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For example, in the question “Is there any reason not to use Single-Key EM with AES and a constant key?” it is proposed to use AES with a fixed key as the permutation in a xor-permute-xor construction. In the paper linked in the answer – “Key-Alternating Ciphers in a Provable Setting: Encryption Using a Small Number of Public Permutations” (PDF) – there is a proposal for a cipher that uses the full AES cipher with a fixed key(s).

Why is the full round AES required? How would the situation change if AES with only half the number of rounds was used? What about AES with only two rounds? If I recall correctly, two rounds of AES is the minimum required for complete diffusion of the input, so I wonder why 2 rounds wouldn't work just as well.

Why would one use an iterated construction, if the XOR-permute-XOR construction is providing all the security?

What requirements does the permutation need to fulfill, specifically? In the paper “Minimalism in Cryptography: The Even-Mansour Scheme Revisited” (PDF) they appear to just use the term "fixed random permutation" or "publicly known permutation".

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    $\begingroup$ I think the answer will be "you need a PRP and round reduced AES is not a PRP because you can distinguish it from a RP" $\endgroup$ – SEJPM Jun 30 '16 at 20:09
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The permutation used for Even-Mansour needs to approximate a random permutation. This is the model in which all of the $r$-round Even-Mansour proofs are done. If you have a permutation that is distinguishable from random in a small number of queries, those proofs become null and void—though in some cases the cipher may still be secure.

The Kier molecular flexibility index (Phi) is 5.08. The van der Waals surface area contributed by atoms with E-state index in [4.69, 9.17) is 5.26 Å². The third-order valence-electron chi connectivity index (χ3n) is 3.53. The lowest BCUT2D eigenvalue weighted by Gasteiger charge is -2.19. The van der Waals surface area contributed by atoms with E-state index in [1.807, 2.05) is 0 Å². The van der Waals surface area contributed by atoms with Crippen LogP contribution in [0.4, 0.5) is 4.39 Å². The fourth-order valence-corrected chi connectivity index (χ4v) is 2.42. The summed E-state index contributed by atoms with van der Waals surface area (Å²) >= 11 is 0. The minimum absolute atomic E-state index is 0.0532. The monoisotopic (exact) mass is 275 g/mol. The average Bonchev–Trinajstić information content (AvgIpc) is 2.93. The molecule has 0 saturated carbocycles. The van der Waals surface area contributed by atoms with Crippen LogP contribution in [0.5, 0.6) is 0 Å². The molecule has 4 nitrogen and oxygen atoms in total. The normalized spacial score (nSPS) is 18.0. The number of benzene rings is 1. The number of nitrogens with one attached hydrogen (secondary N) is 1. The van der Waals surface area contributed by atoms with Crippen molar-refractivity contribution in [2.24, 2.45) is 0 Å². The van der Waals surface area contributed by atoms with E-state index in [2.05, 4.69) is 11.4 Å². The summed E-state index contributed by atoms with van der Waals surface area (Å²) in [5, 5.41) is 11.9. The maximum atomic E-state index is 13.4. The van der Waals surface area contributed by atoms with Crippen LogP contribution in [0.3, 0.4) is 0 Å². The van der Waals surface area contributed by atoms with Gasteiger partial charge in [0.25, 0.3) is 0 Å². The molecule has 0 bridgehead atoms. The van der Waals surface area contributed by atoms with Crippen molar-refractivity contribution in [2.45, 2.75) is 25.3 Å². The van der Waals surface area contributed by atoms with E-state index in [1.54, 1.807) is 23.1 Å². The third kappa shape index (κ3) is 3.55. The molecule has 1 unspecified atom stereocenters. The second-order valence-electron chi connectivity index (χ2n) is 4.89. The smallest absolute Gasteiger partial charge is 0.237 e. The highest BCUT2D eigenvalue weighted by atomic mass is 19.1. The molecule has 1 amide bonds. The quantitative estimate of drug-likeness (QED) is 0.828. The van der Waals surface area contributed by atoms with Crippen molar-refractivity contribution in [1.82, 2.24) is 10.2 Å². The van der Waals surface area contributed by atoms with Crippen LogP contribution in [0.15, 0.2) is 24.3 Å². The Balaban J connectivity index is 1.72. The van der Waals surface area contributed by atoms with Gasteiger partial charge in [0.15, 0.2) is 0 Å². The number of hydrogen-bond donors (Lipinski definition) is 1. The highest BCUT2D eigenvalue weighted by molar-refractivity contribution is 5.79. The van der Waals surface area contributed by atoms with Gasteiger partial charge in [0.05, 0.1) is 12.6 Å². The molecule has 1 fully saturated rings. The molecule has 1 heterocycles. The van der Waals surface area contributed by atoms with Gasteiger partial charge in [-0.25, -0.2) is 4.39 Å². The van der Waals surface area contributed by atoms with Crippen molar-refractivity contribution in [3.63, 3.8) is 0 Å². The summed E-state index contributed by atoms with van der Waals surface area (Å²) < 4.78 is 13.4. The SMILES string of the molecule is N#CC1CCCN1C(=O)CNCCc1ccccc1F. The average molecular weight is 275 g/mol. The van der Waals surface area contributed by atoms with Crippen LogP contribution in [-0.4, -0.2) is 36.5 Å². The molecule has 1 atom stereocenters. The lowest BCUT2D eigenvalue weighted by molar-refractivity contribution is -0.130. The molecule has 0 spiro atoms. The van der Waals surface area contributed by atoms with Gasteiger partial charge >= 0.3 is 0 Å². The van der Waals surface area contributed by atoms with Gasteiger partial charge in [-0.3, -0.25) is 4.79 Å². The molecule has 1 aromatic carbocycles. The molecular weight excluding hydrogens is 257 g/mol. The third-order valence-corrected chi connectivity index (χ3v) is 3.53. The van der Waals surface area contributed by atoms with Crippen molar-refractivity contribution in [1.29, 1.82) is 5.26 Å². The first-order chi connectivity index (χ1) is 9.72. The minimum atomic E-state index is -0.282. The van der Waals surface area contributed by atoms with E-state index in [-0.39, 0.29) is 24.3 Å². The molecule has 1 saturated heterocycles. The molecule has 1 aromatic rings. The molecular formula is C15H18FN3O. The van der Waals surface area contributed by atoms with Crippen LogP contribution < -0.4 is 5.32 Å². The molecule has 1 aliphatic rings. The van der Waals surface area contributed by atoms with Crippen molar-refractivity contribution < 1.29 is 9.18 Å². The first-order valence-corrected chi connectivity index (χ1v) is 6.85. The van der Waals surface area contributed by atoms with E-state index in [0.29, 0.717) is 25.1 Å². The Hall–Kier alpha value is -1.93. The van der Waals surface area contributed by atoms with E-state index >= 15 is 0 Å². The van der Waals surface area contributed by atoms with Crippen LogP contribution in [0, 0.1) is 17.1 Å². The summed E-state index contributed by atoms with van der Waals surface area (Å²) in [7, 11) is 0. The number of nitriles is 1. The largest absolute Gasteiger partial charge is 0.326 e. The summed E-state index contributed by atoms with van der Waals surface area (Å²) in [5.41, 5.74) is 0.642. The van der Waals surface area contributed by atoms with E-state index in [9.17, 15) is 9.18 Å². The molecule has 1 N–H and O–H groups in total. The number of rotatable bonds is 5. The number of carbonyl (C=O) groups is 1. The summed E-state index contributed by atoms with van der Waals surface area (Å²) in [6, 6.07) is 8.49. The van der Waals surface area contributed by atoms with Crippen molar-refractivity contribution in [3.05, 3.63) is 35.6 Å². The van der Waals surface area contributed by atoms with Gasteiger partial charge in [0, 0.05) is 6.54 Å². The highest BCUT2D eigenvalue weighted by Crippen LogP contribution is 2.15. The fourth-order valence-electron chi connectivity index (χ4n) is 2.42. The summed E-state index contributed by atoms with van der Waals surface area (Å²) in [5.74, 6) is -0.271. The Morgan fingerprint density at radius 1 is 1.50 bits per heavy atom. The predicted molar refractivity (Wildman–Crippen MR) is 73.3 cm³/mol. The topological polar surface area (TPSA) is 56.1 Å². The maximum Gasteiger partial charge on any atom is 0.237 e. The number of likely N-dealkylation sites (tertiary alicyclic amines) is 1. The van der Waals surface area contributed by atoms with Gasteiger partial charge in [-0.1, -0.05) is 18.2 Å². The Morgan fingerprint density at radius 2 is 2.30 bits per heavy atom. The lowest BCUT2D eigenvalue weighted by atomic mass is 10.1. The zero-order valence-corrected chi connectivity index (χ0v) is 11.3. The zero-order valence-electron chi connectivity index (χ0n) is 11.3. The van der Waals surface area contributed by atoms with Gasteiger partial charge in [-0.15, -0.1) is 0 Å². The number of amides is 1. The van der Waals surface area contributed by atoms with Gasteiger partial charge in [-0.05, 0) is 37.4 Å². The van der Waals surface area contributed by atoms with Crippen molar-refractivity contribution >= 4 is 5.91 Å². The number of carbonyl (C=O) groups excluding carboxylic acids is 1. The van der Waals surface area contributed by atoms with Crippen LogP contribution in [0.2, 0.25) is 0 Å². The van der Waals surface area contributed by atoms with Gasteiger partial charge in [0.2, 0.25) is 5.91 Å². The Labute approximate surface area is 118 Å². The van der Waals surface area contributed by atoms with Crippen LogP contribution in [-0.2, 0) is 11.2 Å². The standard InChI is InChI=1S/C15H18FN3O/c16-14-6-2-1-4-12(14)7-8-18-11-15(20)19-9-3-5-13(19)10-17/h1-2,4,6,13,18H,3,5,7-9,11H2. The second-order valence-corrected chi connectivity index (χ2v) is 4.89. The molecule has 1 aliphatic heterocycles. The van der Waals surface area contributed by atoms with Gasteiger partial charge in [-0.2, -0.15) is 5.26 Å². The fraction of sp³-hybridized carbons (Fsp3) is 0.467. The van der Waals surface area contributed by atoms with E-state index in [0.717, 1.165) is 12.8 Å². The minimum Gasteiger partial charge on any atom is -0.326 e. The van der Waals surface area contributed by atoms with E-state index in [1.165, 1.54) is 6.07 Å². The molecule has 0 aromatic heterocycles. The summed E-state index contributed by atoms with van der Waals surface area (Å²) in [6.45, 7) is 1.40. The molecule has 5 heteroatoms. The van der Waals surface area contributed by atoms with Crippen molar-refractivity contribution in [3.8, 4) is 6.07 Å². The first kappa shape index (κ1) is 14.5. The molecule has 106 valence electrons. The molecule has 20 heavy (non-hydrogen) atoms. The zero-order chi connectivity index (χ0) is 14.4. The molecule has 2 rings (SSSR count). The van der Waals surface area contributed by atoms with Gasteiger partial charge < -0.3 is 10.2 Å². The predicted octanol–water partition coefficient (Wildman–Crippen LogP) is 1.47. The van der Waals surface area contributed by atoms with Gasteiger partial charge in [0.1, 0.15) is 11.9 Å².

Now, it is perfectly reasonable to wonder about the exact limits of this approach like you did, and in fact people have: this is a popular cipher design approach otherwise known as "key-alternating cipher". The AES itself is probably the most famous instance of it. You can model the AES as $$ P'(\dotsc P(P(m \oplus k_0) \oplus k_1) \oplus k_2) \dotsc) \oplus k_{10}, $$ where $$P(x) =\mathsf{MixColumns}(\mathsf{ShiftRows}(\mathsf{SubBytes}(x)))$$ and $$P'(x) = \mathsf{ShiftRows}(\mathsf{SubBytes}(x)),$$ and $k_i$ are the keys produced by the key schedule.

While the AES is not provably secure, since each of those permutations is way too simple to behave as a random permutation, heuristically this works out against known attacks given enough rounds. But in this case, the Even-Mansour results are of little use (besides confirming that the high-level design approach is sound), and concrete analysis against differential, linear, etc cryptanalysis is much more valuable.

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